More than a third of homeworkers suffer back pain

More than a third (37%) of homeworkers have experienced new back pain since they began working remotely, with many receiving no guidance on how to set up their workstation properly.

According to health and wellbeing provider BHSF, 58% of employees have not been given any advice or help from their employer on how they should set up their desk to maintain a healthy posture.

Of those who had received support from their employer, 60% had an ergonomic assessment – 22% in person and 38% online.

Only 26% of staff aged over 50, who are more likely to suffer back pain than any other age group, had received help in setting up their home working environment.

Many employees did not have a proper workstation at home and lacked proper back support. Twenty-seven per cent said they worked at a table, 11% from the sofa and 3% from their bed.

Stuart Nottingham, physiotherapy lead for BHSF, said: “While some employers are doing an excellent job providing ergonomic assessments in person and revisiting these biannually, the majority are failing their employees badly on this issue.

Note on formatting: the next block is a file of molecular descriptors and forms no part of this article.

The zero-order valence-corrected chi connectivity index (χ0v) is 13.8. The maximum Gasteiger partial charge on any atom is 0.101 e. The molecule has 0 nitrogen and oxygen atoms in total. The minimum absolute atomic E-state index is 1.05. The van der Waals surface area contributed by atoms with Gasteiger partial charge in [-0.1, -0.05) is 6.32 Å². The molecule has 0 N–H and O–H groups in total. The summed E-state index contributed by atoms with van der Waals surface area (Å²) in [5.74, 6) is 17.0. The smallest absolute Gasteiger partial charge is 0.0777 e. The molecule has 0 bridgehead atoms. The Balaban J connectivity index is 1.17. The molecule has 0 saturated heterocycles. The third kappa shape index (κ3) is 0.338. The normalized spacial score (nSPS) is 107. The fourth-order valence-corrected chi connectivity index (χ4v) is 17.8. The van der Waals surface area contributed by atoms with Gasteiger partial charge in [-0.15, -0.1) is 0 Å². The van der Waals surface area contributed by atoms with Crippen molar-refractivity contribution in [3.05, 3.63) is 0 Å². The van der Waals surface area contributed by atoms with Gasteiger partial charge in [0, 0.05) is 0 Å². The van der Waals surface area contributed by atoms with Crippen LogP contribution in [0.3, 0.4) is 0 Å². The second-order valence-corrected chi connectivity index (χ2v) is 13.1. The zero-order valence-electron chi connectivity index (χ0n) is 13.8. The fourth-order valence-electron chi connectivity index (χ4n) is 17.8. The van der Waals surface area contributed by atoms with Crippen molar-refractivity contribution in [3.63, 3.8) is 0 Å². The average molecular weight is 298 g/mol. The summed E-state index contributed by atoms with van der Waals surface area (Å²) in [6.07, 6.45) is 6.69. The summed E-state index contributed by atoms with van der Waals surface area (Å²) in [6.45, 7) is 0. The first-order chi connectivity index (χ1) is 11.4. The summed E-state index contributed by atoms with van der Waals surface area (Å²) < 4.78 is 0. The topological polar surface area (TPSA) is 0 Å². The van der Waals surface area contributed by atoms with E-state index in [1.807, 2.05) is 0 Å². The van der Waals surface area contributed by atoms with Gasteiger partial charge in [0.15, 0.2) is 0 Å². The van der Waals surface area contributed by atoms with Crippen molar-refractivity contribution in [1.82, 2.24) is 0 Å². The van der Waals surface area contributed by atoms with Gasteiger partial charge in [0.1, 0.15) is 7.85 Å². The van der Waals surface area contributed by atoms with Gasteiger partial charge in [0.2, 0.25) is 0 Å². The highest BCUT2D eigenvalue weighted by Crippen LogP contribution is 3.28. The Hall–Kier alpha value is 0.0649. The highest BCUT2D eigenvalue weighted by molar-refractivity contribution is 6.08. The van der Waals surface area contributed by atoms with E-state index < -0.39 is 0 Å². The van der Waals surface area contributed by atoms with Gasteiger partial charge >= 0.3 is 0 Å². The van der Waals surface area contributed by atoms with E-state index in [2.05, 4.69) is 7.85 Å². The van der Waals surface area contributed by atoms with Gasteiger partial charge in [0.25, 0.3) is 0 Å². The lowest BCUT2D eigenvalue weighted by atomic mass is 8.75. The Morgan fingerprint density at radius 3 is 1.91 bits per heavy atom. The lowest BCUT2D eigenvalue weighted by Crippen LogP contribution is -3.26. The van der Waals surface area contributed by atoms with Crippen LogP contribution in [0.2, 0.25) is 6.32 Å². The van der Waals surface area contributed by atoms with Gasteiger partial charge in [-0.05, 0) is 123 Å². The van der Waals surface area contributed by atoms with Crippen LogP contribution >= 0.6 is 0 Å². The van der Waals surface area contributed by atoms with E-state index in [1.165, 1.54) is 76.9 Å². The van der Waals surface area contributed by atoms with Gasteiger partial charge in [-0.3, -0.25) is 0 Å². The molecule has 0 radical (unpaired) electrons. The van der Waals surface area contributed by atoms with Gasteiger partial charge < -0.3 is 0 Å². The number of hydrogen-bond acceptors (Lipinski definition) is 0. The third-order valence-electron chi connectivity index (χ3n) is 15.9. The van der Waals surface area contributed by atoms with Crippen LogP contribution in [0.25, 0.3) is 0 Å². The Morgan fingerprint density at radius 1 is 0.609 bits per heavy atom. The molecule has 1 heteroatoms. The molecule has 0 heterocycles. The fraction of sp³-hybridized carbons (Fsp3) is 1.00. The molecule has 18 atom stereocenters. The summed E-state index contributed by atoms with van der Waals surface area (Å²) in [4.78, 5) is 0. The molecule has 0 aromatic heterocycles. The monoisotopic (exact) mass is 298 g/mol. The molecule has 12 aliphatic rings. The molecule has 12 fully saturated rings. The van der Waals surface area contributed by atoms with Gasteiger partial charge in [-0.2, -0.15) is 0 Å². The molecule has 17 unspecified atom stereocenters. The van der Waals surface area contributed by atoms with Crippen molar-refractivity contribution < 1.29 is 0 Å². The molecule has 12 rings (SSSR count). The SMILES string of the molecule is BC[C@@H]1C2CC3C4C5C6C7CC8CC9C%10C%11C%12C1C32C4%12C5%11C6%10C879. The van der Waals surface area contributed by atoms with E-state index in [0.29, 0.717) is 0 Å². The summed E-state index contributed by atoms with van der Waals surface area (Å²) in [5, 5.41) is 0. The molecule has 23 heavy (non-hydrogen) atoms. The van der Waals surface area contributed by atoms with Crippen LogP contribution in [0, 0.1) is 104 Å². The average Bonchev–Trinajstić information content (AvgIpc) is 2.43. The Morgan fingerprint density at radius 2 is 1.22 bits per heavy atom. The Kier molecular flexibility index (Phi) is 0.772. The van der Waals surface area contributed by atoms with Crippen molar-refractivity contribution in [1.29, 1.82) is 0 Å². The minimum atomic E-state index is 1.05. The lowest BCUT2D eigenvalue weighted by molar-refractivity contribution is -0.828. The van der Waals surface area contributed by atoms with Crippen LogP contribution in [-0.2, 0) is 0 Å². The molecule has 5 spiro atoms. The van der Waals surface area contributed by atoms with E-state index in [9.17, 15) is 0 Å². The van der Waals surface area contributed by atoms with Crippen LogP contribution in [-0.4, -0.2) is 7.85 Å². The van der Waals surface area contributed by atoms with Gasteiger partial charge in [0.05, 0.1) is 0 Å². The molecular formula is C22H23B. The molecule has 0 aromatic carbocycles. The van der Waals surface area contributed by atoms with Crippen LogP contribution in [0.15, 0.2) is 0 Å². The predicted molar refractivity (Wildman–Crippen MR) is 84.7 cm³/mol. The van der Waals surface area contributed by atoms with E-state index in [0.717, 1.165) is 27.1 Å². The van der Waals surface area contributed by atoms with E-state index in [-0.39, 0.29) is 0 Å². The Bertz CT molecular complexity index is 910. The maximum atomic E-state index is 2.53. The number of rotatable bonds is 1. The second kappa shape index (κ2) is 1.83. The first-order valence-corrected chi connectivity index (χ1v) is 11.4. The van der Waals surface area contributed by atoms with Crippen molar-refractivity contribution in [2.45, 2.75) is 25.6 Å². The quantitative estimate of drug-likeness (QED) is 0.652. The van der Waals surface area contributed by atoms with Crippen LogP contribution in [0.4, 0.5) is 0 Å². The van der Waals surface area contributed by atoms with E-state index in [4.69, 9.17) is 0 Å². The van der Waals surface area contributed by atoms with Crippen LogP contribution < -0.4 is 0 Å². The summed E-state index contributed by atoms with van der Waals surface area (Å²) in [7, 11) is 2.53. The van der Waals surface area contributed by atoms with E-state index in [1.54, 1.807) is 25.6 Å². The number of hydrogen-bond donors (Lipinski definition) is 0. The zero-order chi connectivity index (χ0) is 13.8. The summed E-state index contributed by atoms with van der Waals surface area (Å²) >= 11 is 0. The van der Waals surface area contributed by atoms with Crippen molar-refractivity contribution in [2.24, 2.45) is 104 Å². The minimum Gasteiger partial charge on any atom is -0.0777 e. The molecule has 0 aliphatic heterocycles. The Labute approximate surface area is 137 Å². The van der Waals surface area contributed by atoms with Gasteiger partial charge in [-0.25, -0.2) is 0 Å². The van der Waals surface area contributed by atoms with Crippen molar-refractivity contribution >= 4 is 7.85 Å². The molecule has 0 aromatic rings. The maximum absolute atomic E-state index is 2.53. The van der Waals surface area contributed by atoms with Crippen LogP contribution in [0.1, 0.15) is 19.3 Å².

“There is a lot more that employers could be doing to help prevent back pain in their employees, from ensuring their home workstation is set up correctly to providing them with guidance on active working strategies such as getting up from sitting on a regular basis, or advice on simple exercises they can do to prevent back pain and other musculoskeletal problems.”

Its poll of 897 people also found that  26% might not be moving around enough to maintain good physical health, as they did not build any exercise into their working day.

Dr Philip McCrea, Chief Medical Officer at BHSF, said: “Back pain is a serious burden for the UK economy, costing more than £10.7 billion a year, and it’s a condition that’s on the increase.

“As more employers embrace the benefits of flexible working practices, they need to think about how they can help prevent an even sharper rise in musculoskeletal issues, which could lead to an increasing level of sickness absence.”

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